I heard about this book at Comic Con (or Book Con, I can’t remember.) It’s the story of a middle school girl, Erin Song, who loses her technology privileges and can suddenly see aliens! Erin is not the most popular kid in school, so when the popular girl in her class asks her to help her cheat on a quiz, Erin agrees. But then she gets caught, and her parents take away all of her screen time – phone, laptop, tablet, tv, and video games. Almost immediately, Erin can see little fuzzy aliens in the street. (This seems to happen far too quickly, in my opinion. The effects of screens should have taken a bit longer to wear off.) The only problem is that no one else seems to be able to see the aliens, no one else except two elderly librarians. The aliens are controlling everyone through screens, and they’re abducting people and erasing them from everyone’s memories. So Erin and the old folks come up with a plan to get rid of the aliens.
There are plot holes aplenty in this. The aliens are supposed to be erasing memories about the people they abduct, but when Erin’s grandma gets taken, her parents and friend still remember her existence, but think that she had died four years ago. They remember the funeral, they say. And a few days after her grandma is taken, her retirement home has become an electronics super store? That doesn’t really make sense. Why would one person missing change history? What about the other people in the retirement home? And another member of Erin’s family is missing, but her parents don’t acknowledge their existence at all, even if physical reminders are still present. They do cover the difficulties Erin has in school of avoiding screens, though, so I appreciate that. (Although why she didn’t just say she had a concussion and can’t look at screens is beyond me. That happens constantly in the middle and high schools around here!)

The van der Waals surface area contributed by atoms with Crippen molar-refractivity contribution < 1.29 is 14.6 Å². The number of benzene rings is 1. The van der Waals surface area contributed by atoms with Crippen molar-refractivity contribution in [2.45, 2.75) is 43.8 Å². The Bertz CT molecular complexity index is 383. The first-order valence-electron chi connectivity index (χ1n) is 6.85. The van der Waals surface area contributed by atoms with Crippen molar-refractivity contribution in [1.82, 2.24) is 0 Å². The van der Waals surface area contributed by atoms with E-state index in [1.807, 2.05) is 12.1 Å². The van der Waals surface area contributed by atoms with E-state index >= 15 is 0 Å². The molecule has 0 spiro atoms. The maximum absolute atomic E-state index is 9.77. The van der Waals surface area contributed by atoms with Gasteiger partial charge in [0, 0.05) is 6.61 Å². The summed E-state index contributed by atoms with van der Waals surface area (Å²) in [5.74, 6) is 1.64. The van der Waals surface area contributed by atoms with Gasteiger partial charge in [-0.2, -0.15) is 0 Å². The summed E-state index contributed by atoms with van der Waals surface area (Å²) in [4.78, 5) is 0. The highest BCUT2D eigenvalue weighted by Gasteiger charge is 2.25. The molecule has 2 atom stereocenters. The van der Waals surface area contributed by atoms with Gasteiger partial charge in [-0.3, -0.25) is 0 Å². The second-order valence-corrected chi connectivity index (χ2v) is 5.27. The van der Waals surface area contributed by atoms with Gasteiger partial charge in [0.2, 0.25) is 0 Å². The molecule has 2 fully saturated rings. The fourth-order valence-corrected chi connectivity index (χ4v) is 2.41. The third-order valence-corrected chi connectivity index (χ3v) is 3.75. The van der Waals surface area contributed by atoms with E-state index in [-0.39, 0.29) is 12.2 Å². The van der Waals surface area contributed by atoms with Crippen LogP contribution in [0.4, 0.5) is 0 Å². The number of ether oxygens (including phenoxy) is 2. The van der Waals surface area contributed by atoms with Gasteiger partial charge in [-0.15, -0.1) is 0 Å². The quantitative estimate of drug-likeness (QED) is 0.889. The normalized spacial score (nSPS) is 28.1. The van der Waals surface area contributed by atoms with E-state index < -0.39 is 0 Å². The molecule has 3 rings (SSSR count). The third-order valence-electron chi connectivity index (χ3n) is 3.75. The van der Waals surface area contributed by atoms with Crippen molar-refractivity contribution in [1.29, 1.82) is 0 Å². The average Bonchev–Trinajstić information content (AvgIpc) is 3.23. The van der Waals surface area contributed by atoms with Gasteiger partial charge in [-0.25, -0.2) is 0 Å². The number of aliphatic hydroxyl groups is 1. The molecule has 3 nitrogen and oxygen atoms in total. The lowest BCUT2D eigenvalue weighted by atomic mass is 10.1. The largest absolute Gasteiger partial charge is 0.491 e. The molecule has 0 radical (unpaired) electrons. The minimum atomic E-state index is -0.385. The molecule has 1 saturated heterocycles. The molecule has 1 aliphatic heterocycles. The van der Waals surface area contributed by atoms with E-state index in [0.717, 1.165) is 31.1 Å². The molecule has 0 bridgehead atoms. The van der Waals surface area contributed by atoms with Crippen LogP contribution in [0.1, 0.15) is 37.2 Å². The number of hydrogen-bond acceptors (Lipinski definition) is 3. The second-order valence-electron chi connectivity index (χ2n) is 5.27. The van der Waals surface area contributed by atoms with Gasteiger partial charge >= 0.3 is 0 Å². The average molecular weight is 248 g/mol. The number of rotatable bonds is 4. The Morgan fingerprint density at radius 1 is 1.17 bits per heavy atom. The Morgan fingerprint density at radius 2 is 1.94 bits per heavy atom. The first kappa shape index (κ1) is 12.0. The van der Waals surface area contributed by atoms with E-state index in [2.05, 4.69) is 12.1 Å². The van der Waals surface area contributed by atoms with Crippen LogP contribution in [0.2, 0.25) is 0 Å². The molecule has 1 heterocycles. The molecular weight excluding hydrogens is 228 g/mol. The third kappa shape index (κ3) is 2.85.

This is a juvenile graphic novel and it’s entertaining, but the inconsistencies did distract me from total enjoyment. Would a kid notice these holes? Maybe, maybe not. Will adults? Probably. But not everything needs to be a grand work of art!